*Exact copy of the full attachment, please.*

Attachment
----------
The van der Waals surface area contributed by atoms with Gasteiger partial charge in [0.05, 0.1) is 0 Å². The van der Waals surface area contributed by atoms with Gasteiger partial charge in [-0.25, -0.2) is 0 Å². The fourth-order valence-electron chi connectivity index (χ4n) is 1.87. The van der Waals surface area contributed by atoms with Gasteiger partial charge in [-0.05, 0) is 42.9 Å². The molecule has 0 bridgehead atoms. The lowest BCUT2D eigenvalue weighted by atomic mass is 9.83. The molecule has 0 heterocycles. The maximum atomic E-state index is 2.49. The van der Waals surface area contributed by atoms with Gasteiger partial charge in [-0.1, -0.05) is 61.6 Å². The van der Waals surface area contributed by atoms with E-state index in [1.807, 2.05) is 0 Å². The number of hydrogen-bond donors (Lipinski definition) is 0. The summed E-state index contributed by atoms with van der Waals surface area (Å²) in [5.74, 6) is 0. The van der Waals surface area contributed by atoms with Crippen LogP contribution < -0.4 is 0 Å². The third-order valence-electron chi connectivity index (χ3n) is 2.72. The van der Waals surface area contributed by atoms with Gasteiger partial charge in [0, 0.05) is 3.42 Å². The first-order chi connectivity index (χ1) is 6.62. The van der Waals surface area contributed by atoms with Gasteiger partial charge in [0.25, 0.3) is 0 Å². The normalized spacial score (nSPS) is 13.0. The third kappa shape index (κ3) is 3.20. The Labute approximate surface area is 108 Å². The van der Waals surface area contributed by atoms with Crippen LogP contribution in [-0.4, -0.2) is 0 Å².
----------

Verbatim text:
The van der Waals surface area contributed by atoms with Gasteiger partial charge in [0.05, 0.1) is 0 Å². The van der Waals surface area contributed by atoms with Gasteiger partial charge in [-0.25, -0.2) is 0 Å². The fourth-order valence-electron chi connectivity index (χ4n) is 1.87. The van der Waals surface area contributed by atoms with Gasteiger partial charge in [-0.05, 0) is 42.9 Å². The molecule has 0 bridgehead atoms. The lowest BCUT2D eigenvalue weighted by atomic mass is 9.83. The molecule has 0 heterocycles. The maximum atomic E-state index is 2.49. The van der Waals surface area contributed by atoms with Gasteiger partial charge in [-0.1, -0.05) is 61.6 Å². The van der Waals surface area contributed by atoms with E-state index in [1.807, 2.05) is 0 Å². The number of hydrogen-bond donors (Lipinski definition) is 0. The summed E-state index contributed by atoms with van der Waals surface area (Å²) in [5.74, 6) is 0. The van der Waals surface area contributed by atoms with Crippen LogP contribution < -0.4 is 0 Å². The third-order valence-electron chi connectivity index (χ3n) is 2.72. The van der Waals surface area contributed by atoms with Gasteiger partial charge in [0, 0.05) is 3.42 Å². The first-order chi connectivity index (χ1) is 6.62. The van der Waals surface area contributed by atoms with Gasteiger partial charge in [0.25, 0.3) is 0 Å². The normalized spacial score (nSPS) is 13.0. The third kappa shape index (κ3) is 3.20. The Labute approximate surface area is 108 Å². The van der Waals surface area contributed by atoms with Crippen LogP contribution in [-0.4, -0.2) is 0 Å².